Marcell Ozuna – Bounce-back
Marcell Ozuna enjoyed a career year in 2017 when he hit for a .312/.376/.548 slash line and 37 home runs. Unfortunately, he hasn’t been able to repeat those numbers over the last two seasons. Owners certainly weren’t happy with a .243 average and 29 home runs in 2019 after taking Ozuna well within the top 100 picks, often going in the sixth or seventh rounds. As fortunate as Ozuna might have been in that 2017 season, he was just as unfortunate last season. A free agent, Ozuna is going to be quite a steal on the market wherever he signs.
Starting with his Statcast data, the first thing you notice is red, red everywhere. Ozuna had a 91.8 average exit velocity, good for top 7% in baseball and tying a career-high. At 13.5 degrees, Ozuna’s launch angle is also a career mark. So, it’s no surprise that his 12.6% barrel rate is the highest he’s ever achieved. Gains in his plate discipline led to an 11.3% walk rate, also his best rate yet. Noticing a trend? It doesn’t stop there.
There was a -.047 difference between Ozuna’s expected batting average and his actual batting average, the highest difference in baseball among batters with at least 250 plate appearances. His -.076 difference in expected slugging? Yeah, right up there as the fourth biggest difference. Not to mention 12 stolen bases, also well above his previous career mark. The 27.4 ft/s spring speed was well enough to put him in the top 37% in all of MLB. When you consider the fact that Ozuna’s 23.4% line drive rate was also the best it’s ever been, it’s a wonder how he achieved such a low BABIP. His .259 marked a career-low, never having dipped below .296 previously.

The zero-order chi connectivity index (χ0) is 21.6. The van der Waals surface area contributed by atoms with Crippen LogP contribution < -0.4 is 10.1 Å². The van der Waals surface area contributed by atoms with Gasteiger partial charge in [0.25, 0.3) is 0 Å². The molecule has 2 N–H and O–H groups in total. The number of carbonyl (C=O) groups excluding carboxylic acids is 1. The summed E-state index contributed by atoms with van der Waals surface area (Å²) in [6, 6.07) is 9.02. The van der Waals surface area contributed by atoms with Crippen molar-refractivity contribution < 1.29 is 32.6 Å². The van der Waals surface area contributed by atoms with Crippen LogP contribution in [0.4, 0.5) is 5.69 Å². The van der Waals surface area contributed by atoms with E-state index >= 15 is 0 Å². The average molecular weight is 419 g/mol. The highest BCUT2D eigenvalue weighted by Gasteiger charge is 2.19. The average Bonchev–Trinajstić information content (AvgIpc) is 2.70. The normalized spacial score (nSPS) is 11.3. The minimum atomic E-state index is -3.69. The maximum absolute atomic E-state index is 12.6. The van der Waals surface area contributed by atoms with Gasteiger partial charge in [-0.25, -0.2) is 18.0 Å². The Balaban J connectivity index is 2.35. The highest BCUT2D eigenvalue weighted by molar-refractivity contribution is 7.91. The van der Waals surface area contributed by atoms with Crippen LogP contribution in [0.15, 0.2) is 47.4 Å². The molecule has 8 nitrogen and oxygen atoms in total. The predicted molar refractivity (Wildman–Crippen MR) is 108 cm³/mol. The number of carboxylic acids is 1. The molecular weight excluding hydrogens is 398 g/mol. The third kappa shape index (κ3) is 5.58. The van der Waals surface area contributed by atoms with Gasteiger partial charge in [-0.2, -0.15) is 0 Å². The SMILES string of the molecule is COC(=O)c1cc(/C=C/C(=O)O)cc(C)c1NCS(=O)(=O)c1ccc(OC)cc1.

Marcell Ozuna has bounce-back written all over him.
Eloy Jimenez – Breakout
When the Chicago White Sox gave Eloy Jimenez a contract extension before the 2019 season, it solidified his spot on the Opening Day roster. The news locked Jimenez into the top 100 in fantasy drafts. Hitting .267 with 31 home runs could be considered a success for many players. As highly regarded as Jimenez is, it left fantasy owners wanting more. If you were patient with the young hitter, you were rewarded with a stellar second half and the beginning of a breakout.
After getting off to a slow start and hitting .241 in the first half, Jimenez hit .292 after the All-Star break. His 31 home runs in 122 games put him at a 41-homer pace for the season. Jimenez gave us three great months with a .284 average in June, a .281 average in August, and a .340 average in September with eight, five, and nine home runs respectively. His two worst months, May and July, were both cut short by injuries, with Jimenez only playing 12 games in each. Jimenez lowered his strikeout rate from 28.7% in the first half, to 24.5% in the second half while raising his line drive rate from 15.2% to 20.8% and hit hard-hit rate from 34.8% to 41%. Pair this with his Statcast data and things get interesting.
Jimenez had an average exit velocity of 91.2mph, good for top 13% in baseball. Meanwhile, his hard-hit rate of 47.9% ranked in the top 8% of MLB. Every statistical improvement Jimenez made was backed up by the underlying metrics. The .521 xSLG supports the .513 slugging percentage Jimenez posted on the year. As Jimenez improved his batting average, his xBA followed. A .282 xBA and a .325 xBA in August and September supported the .281 and .340 batting averages Jimenez posted in those months. Eloy Jimenez improved as the season progressed, don’t expect it to stop there for this 2020 breakout candidate.